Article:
Judge Boyack: A legacy of integrity, accomplishment

Union Democrat staff

The bad news is that Doug Boyack is hanging up his robe after nearly 20 years on the Tuolumne County Superior Court bench.

The good news is that Boyack is putting that robe back on almost every day, as a state-assigned judge filling his own vacancy. He'll continue to do so until Gov. Jerry Brown appoints a permanent replacement, and that could be months or even a year away.

Even after that, Judge Boyack may fill in on occasion, both here and in counties around the state.

Yes, after two decades on the bench and another 14 as a prosecutor with the District Attorney's Office, the 63-year-old jurist deserves a rest. But we're happy he's sticking around awhile longer, because this soft-spoken, thoughtful man seems ideally suited to the job.

"A good lawyer is a street fighter in a suit," Boyack told reporter

Ashley Archibald in retirement interview. "That was never my style."

So he left the DA's office to run for judge in 1990, edging out

future colleague Eleanor Provost for the Central Judicial District

judgeship. We didn't get a hanging judge or a "Maximum Doug,"

dispensing the stiffest of penalties allowed regardless of


Instead - and not all prosecutors appreciated the trait - Boyack

would look for redeeming qualities in the defendants before him. "I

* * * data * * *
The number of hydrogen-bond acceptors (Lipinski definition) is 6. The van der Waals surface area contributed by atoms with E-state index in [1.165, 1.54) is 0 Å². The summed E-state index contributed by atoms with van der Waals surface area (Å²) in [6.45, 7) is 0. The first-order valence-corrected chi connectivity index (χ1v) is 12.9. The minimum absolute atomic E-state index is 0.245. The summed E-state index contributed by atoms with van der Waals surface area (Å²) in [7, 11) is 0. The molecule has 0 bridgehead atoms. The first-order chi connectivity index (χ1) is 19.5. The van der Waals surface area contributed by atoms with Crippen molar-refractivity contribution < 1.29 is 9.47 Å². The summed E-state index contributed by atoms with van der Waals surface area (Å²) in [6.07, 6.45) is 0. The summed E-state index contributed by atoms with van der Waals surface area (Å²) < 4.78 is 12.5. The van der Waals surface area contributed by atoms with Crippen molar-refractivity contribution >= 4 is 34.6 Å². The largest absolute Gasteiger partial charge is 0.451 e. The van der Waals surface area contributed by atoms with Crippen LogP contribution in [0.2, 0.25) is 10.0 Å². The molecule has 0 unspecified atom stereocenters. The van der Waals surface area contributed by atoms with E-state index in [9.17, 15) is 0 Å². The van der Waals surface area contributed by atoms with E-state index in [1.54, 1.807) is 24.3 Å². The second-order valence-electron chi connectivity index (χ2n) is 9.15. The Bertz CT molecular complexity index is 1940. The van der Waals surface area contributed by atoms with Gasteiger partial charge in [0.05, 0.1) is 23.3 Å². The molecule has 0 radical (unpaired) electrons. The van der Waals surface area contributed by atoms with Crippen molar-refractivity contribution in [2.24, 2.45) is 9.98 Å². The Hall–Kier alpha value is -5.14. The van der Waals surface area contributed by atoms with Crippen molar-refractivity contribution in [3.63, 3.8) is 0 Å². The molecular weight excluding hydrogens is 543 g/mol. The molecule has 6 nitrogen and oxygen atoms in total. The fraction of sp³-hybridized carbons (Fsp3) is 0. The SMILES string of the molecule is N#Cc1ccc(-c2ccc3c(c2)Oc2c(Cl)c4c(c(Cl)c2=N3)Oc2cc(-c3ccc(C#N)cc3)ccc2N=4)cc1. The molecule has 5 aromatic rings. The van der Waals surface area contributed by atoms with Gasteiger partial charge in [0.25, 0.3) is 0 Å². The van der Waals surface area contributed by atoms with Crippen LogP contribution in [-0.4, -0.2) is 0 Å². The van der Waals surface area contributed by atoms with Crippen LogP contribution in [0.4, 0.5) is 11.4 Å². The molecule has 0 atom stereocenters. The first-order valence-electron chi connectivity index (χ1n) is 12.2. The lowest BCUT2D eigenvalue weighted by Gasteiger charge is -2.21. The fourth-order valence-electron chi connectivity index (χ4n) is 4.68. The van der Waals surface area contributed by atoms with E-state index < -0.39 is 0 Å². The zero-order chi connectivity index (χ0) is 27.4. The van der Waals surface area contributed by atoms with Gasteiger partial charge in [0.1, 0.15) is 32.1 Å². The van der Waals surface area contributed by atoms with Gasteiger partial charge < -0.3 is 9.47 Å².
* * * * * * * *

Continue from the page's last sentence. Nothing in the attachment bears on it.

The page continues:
think almost everyone is capable of recognizing errors in judgment,

making better choices and coming to higher ground," he said.

He should know: Although a perfect gentleman, Boyack over the many

years saw embezzlers, thieves, molesters, addicts, abductors, vandals,

swindlers, wife beaters, car thieves and more come through his court.

He extended all the benefit of the doubt, although some wouldn't take


And he wasn't averse to humor when the occasion called for it.

"Long lunch break, huh?" the judge once told an escapee who had

walked away from a Sierra Conservation Center work crew 25 years


"With any luck, you'll be home for Christmas," he consoled the fugitive after sentencing. "Not this year, but next year."

Boyack was easy to recognize, tall and wearing one of his colorful,

hand-knotted bow ties. But come February, he might also be found

wearing a stovepipe hat, reciting the Gettysburg address and dispensing

the wit and wisdom of his favorite politician, Abe Lincoln.

The judge's departure creates a vacancy on a county bench that's been remarkably stable and effective.

Presiding Judge Eric DuTemple has served since 1993 and Eleanor

Provost began as a part-time judge in Groveland in 1982. Jim Boscoe was

appointed court commissioner in 1997 and judge in 2006. Kim Knowles was

appointed commissioner in 2006.

Add Boyack's 20 years, and their total comes to an impressive 84 years of judicial experience.

He was an integral part of that team, and we urge the governor's

office to use diligence and care in appointing his successor.

Meanwhile, we'd like Judge Boyack to know that he and his bow ties are welcome in Tuolumne County's courtrooms any time.

The Union Democrat
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